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Twitter Here, Twitter There, Twitter Everywhere!

27 03 2009

picture-11What’s the difference between Twitter and TV? These days, it’s hard to tell. If you have your television on for even an hour a day I’m sure that you have heard the word Twitter on just about every channel you surf.  There has been a huge increase of celebrity Twitter accounts lately, everything from musicians, to movie stars to newscasters.  Ellen DeGeneres started her own Twitter account this month, announced it on her show and overnight she had approximately 33,000 followers! (Check out her monologue about Twitter, it’s pretty funny.) Today she has some 397,534 followers.  For many of you, following celebrities may sound like a waste of time, but for those of you that already are fans of particular shows like Ellen or American Idol you can see the reactions of the hosts about a particular show, see pictures from back stage or in the green room of Leno and much more. It’s just like being there or maybe even better!

Twitter has also become a way to interact with your favorite television show. Bravo’s Top Chef started their own Twitter account manned by two popular cast-offs, Andrew and Spike from season four.  While Top Chef aired (the season is over now) Andrew and Spike would sit behind their computers and tweet away about the show.  They would make comments about the contestant’s food, what they were doing, their projections of the winner, or just plain heckling the contestants and even the judges from the safety of their own couch.  It was pretty entertaining.

The Academy Awards were also very interactive this year on Twitter as was the Super Bowl.  If you go to “Search” on your Twitter account (at the very bottom of your screen), you will see different “Trending Topics”. During the live broadcast of the Academy Awards and the Super Bowl these events quickly became trending topics.  People were tweeting about the fashion and their own thoughts on who would win which awards at the Oscars. For the Super Bowl, people were tweeting about not only the Super Bowl game itself but even more so about all of the commercials.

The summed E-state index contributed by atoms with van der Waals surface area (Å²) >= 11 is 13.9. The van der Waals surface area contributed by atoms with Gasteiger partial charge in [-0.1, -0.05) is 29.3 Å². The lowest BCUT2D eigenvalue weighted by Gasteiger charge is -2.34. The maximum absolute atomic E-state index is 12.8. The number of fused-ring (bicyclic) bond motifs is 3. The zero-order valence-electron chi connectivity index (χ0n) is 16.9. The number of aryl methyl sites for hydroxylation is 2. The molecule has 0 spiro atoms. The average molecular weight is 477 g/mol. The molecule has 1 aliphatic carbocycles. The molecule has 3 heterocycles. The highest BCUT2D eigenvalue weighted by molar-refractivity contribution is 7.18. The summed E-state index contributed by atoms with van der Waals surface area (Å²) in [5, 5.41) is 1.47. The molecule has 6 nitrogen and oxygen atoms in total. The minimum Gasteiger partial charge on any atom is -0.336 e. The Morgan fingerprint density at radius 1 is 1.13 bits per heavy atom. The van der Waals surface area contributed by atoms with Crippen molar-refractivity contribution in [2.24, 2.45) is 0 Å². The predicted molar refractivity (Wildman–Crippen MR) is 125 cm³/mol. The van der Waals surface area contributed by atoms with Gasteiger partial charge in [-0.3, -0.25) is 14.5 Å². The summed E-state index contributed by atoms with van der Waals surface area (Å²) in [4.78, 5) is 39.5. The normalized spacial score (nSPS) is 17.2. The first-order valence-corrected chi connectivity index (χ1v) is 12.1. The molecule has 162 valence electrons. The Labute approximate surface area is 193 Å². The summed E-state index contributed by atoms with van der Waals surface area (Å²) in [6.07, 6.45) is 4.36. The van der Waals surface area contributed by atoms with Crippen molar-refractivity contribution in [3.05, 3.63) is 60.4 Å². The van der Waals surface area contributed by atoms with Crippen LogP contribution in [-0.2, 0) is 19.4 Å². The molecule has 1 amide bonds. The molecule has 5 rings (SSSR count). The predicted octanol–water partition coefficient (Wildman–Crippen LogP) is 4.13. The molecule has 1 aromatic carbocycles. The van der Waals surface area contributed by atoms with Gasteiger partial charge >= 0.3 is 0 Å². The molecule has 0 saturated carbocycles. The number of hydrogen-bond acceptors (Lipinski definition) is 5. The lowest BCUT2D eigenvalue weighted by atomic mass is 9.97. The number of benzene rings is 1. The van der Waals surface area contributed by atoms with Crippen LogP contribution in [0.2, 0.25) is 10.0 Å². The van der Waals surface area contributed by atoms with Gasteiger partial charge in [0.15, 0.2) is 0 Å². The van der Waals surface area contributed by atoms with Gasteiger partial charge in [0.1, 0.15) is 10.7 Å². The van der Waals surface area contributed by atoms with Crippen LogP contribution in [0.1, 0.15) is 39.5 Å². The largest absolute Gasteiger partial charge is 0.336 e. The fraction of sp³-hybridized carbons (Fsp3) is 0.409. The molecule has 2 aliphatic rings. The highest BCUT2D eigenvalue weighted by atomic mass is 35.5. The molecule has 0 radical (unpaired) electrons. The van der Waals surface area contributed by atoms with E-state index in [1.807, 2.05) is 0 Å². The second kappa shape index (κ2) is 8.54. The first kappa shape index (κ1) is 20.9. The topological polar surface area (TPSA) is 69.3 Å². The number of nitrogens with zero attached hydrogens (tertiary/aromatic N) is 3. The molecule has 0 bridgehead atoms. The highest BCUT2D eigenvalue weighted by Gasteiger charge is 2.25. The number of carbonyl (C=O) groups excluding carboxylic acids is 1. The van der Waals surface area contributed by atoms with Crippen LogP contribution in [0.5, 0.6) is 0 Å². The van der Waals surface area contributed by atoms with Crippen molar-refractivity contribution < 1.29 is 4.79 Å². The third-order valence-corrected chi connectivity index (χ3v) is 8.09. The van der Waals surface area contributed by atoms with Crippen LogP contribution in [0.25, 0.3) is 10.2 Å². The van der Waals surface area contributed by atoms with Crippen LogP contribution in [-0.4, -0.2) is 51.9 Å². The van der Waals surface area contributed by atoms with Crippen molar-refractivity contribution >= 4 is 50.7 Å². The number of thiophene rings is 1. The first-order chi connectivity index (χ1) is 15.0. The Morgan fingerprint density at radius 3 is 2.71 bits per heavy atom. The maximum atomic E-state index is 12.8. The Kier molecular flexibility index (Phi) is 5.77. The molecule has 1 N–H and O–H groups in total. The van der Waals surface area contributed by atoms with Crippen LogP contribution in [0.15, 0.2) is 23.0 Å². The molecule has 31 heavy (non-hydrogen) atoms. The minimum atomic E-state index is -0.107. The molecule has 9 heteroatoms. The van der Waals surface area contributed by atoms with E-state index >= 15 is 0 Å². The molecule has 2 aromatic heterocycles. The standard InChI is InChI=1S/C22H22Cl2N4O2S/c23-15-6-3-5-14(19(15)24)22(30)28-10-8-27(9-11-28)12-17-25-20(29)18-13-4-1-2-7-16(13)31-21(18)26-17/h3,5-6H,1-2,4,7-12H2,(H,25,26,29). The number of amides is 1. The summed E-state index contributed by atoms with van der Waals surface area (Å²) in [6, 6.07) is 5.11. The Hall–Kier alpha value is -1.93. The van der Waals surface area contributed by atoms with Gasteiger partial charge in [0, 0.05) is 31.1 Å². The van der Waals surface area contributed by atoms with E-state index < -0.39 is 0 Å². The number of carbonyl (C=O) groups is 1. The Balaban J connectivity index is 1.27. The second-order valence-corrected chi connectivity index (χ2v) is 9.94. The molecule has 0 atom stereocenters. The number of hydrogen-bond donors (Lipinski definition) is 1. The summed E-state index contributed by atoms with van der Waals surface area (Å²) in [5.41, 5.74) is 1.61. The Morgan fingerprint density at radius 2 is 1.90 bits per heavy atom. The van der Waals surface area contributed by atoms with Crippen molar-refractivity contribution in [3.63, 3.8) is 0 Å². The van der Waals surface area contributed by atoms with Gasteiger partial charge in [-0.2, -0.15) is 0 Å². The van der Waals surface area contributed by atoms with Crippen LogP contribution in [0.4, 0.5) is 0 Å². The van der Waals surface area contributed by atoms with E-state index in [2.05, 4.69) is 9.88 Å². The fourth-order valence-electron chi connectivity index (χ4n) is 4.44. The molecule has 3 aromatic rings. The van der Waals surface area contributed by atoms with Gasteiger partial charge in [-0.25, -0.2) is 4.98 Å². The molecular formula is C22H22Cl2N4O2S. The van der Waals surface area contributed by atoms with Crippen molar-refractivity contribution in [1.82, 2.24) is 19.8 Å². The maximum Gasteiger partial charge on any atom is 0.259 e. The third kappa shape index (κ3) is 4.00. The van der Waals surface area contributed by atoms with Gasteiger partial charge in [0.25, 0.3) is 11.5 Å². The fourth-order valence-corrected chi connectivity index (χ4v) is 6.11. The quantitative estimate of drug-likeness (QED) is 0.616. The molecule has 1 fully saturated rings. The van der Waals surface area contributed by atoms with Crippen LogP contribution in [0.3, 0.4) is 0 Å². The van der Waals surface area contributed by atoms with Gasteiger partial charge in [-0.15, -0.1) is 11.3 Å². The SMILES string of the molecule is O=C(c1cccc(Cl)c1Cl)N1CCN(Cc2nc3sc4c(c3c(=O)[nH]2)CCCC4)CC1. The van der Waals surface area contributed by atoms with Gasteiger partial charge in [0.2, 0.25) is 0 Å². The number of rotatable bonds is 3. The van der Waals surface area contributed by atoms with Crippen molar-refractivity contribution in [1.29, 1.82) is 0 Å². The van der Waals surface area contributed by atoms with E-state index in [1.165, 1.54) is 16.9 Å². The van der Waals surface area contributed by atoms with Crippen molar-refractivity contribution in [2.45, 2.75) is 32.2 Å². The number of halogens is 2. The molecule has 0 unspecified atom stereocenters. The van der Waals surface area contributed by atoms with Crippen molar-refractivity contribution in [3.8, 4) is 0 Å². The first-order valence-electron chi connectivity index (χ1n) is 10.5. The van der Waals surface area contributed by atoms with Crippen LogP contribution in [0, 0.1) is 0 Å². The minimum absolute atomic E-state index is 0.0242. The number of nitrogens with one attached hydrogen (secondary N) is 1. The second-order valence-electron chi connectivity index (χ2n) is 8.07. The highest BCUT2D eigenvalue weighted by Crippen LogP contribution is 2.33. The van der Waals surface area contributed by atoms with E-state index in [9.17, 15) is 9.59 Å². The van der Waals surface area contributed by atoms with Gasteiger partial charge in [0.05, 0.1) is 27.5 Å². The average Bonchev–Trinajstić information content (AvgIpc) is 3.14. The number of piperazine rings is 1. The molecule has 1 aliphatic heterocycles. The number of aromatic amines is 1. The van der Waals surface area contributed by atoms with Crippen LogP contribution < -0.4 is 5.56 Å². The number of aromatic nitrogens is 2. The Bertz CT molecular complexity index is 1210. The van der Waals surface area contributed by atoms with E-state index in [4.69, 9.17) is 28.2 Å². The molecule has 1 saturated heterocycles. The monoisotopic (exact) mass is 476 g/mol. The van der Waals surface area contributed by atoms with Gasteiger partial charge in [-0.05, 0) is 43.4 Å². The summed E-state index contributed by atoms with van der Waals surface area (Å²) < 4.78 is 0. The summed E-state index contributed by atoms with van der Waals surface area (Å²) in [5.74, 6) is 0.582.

Still all this opinion sharing can get dangerous……Twitter has caused some problems for some television shows. Greg Grunberg who is an actor on the popular show, Heroes, tweeted “Tough to say goodbye to crew not knowing if any or all of us will return next year”.  This caused quite a stir for Heroes fans thinking that the show was going to be canceled. Note to self: remember who’s watching/listening!

For those of us who like a more newsworthy Twitter and to keep up to date with headlines and breaking news, you can follow The Today Show, CNN, NY Times and many more all on Twitter.  More than likely you can even follow your own local newspaper!

If you are still wondering if Twitter is something for you and you are fan of any TV show whether it be a reality show, a drama, a soap opera or a news show, chances are that show and even it’s actors/hosts are on Twitter waiting for you to interact.  Take a look and give your two cents! I wonder what would happen if they could change the show based on commentary in the Twitterverse….. now that could get interesting!

In the meantime, here is a list of celebrities you might be interested in following:

LanceArmstrong

Britney Spears

President Obama

Ashton Kutcher

Demi Moore